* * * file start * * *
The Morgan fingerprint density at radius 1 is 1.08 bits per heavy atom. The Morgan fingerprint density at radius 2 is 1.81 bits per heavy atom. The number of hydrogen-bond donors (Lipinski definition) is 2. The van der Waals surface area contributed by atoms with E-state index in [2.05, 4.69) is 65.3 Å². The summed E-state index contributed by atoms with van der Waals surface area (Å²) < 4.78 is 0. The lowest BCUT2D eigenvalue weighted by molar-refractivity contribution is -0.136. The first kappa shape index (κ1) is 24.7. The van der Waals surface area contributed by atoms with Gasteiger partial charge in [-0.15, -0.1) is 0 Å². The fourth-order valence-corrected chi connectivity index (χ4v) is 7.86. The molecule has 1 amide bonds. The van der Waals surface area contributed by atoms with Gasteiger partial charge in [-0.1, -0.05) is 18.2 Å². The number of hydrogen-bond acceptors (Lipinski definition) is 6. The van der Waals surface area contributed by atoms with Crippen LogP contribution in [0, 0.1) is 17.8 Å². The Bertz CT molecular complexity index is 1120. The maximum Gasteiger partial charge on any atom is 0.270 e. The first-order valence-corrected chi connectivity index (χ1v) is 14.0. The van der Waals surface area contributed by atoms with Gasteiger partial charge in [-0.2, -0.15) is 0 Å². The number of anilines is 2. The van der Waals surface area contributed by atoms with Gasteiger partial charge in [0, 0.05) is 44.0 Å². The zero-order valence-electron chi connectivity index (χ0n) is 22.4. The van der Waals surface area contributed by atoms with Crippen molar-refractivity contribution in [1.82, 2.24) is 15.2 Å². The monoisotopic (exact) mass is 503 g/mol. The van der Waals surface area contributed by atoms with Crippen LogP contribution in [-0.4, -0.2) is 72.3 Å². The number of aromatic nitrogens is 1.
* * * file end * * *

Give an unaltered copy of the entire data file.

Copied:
The Morgan fingerprint density at radius 1 is 1.08 bits per heavy atom. The Morgan fingerprint density at radius 2 is 1.81 bits per heavy atom. The number of hydrogen-bond donors (Lipinski definition) is 2. The van der Waals surface area contributed by atoms with E-state index in [2.05, 4.69) is 65.3 Å². The summed E-state index contributed by atoms with van der Waals surface area (Å²) < 4.78 is 0. The lowest BCUT2D eigenvalue weighted by molar-refractivity contribution is -0.136. The first kappa shape index (κ1) is 24.7. The van der Waals surface area contributed by atoms with Gasteiger partial charge in [-0.15, -0.1) is 0 Å². The fourth-order valence-corrected chi connectivity index (χ4v) is 7.86. The molecule has 1 amide bonds. The van der Waals surface area contributed by atoms with Gasteiger partial charge in [-0.1, -0.05) is 18.2 Å². The number of hydrogen-bond acceptors (Lipinski definition) is 6. The van der Waals surface area contributed by atoms with Crippen LogP contribution in [0, 0.1) is 17.8 Å². The Bertz CT molecular complexity index is 1120. The maximum Gasteiger partial charge on any atom is 0.270 e. The first-order valence-corrected chi connectivity index (χ1v) is 14.0. The van der Waals surface area contributed by atoms with Gasteiger partial charge in [-0.2, -0.15) is 0 Å². The number of anilines is 2. The van der Waals surface area contributed by atoms with Gasteiger partial charge in [0, 0.05) is 44.0 Å². The zero-order valence-electron chi connectivity index (χ0n) is 22.4. The van der Waals surface area contributed by atoms with Crippen molar-refractivity contribution in [1.82, 2.24) is 15.2 Å². The monoisotopic (exact) mass is 503 g/mol. The van der Waals surface area contributed by atoms with Crippen LogP contribution in [-0.4, -0.2) is 72.3 Å². The number of aromatic nitrogens is 1.